Transforming Intangible Assets into Tangible Value
The evolution of the global economy to one that is increasingly services-driven has been accompanied by an increase in the proportion of many firms’ value that is dependent on hard-to-measure intangible assets. This is particularly prevalent within the Information Technology and Health Care sectors, where the long-term value of new technology and early-stage biotech can be difficult to assess and account for. Our work indicates that a focus on the quality of intangibles is key to creating a reasonable assessment of value.
The global economy has been shifting from manufacturing to services for over 50 years, with an ever-increasing number of firms deriving their value from intangible assets. These range from technological patents developed by software providers to drug development undertaken by pharmaceutical companies.1 Increasingly, these intangible assets are the key to determining industry winners and losers. So it is important for investors to understand how they contribute to a company’s long-term growth trajectory.
Unfortunately, intangible assets by their nature can be hard to value. Uncertainty as to their future economic benefits and outdated accounting rules can result in financial statements understating the book value of intangibles and the income they could generate. Attempting to measure this intangible value can help active stock-pickers price opportunities more effectively and ultimately lead to better risk-adjusted returns for investors.
Intangible Investment Overtakes Tangible
Investments in intangible assets in the US (see Figure 1), the UK and Europe have been on the rise for decades, overtaking that of tangible investment in the 1990s – a trend that has continued since then and looks set to continue.
Measuring Intangible Value
Measuring the intangible value that arises from such investment is not easy. Not only may it be overlooked by financial accounts but its characteristics may differ across sectors. However, as active quantitative managers, we already have a framework in place to help us address these kinds of problems. We start by putting forward a hypothesis based on economic rationale. We then undertake rigorous research and testing of that hypothesis before we consider it for inclusion in our investment models.
Our research around intangibles began with the following questions:
- Are intangibles fully captured in stock prices by market participants?
- How can we measure the value or quality of intangibles?
- In which industries are intangibles more significant?
We identified two main drivers of the possible mispricing of intangibles: the distortion of financial reporting based on antiquated accounting rules and behavioral biases. Behavioral biases can lead to the market missing essential information about a company’s assets and finding reasons to over or underpay for its shares. Examples of behavioral biases include:
- Limited attention (people can focus only on a limited number of things at once)
- Availability bias (the tendency to focus on what is top of mind), e.g., short-term profits
- Hyperbolic discounting (putting too high a value on the present and too low a value on the future)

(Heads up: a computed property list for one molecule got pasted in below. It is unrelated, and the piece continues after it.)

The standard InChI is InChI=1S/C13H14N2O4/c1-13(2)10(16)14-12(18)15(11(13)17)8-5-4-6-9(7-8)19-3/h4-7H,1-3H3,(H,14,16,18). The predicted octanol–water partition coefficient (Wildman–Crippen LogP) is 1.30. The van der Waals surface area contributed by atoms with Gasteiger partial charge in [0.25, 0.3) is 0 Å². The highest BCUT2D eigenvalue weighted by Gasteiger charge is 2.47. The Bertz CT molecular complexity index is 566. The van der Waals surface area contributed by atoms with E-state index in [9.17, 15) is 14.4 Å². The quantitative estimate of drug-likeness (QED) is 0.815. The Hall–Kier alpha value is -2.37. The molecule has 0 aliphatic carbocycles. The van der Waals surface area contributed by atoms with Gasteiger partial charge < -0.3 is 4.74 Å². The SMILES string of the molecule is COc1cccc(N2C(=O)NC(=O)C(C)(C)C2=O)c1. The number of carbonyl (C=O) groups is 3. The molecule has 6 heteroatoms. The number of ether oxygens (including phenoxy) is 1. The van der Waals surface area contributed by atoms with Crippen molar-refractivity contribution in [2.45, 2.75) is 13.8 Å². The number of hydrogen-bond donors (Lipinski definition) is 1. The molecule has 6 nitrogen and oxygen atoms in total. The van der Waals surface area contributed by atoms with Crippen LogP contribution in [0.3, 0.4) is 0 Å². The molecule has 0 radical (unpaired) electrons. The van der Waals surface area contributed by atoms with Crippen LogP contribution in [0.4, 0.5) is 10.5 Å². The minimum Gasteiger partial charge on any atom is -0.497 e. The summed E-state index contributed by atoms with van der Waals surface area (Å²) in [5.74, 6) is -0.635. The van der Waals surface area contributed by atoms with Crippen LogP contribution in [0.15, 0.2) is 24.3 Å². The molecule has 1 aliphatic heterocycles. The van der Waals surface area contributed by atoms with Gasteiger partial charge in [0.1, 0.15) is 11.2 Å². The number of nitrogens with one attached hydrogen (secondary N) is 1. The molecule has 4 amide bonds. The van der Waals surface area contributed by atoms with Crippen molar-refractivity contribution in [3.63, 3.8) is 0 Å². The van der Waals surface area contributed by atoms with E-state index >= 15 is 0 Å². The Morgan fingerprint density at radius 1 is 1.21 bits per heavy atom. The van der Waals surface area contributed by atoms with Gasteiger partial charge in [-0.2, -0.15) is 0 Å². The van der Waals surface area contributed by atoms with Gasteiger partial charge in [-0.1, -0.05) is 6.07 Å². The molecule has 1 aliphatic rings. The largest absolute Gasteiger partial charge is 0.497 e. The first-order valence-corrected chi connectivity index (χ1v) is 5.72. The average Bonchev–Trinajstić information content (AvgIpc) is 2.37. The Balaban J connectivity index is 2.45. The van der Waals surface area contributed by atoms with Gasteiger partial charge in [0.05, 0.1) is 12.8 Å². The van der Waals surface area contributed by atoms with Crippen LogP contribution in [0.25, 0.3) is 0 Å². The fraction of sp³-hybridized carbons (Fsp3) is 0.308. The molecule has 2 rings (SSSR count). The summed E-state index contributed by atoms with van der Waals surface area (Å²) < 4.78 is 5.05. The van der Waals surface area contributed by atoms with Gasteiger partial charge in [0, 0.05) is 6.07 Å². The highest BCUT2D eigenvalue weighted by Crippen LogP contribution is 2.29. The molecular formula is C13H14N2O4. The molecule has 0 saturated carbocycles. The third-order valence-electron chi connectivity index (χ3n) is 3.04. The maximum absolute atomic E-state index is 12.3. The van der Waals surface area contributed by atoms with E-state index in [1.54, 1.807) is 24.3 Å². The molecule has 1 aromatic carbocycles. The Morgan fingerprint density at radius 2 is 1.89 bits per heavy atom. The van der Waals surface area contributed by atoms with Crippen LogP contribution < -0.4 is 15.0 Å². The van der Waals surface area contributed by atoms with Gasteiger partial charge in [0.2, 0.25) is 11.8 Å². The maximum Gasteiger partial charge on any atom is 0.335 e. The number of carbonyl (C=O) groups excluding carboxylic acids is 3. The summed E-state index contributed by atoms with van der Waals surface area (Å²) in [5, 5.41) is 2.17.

- The “lottery effect” (the tendency to overpay for lottery-like payoffs)
If we account for these biases, we should be able to develop a greater understanding of the long-term value of intangibles. Our thesis is that firms with a higher value and quality of intangibles should outperform over the long term. In this instance, we looked specifically at examples within the Information Technology (IT) and Health Care (HC) sectors, where intangibles are most significant, to test our ideas to see if they offered insights into the true value of intangibles. We then designed a range of metrics, using proxies for value and quality, with the goal of predicting the relative performance of stock returns more accurately.
Behavioral biases can lead to the market missing essential information about a company’s assets and finding reasons to over or underpay for its shares.
How to Treat R&D Investment
Research and development (R&D) activities are crucial to understanding how IT and pharma/biotech firms initiate and grow intangible assets. These investments, alongside human capital, are major drivers of technological innovation. They typically lead to products that drive future profits, possibly for many years, or help the company maintain persistently high margins.
Current accounting principles direct a company to report expenses in the same period as the related revenues. Under the US Generally Accepted Accounting Principles (GAAP) system (and voluntarily in Europe and elsewhere), R&D expenditure is treated as an operating expense because of the uncertainty around the future benefits it may provide. But revenue from R&D may not occur in the same period as it is expensed. This can lead to an understatement of the book value of the intangible asset and short-term earnings. In our view, statements of accounts should instead capitalize R&D and amortize it over its estimated life (e.g., 10 years for pharma/biotech and five years for IT). This would bring it closer to the “capitalize and depreciate” model used for tangible assets.
Based on our analysis of the impact of the immediate expensing of R&D and of the biases mentioned above on valuations, we hypothesize that a) firms with higher R&D capital relative to their own market value should outperform (and vice versa); and b) value metrics adjusted for R&D capitalization better predict company returns than those without adjustment.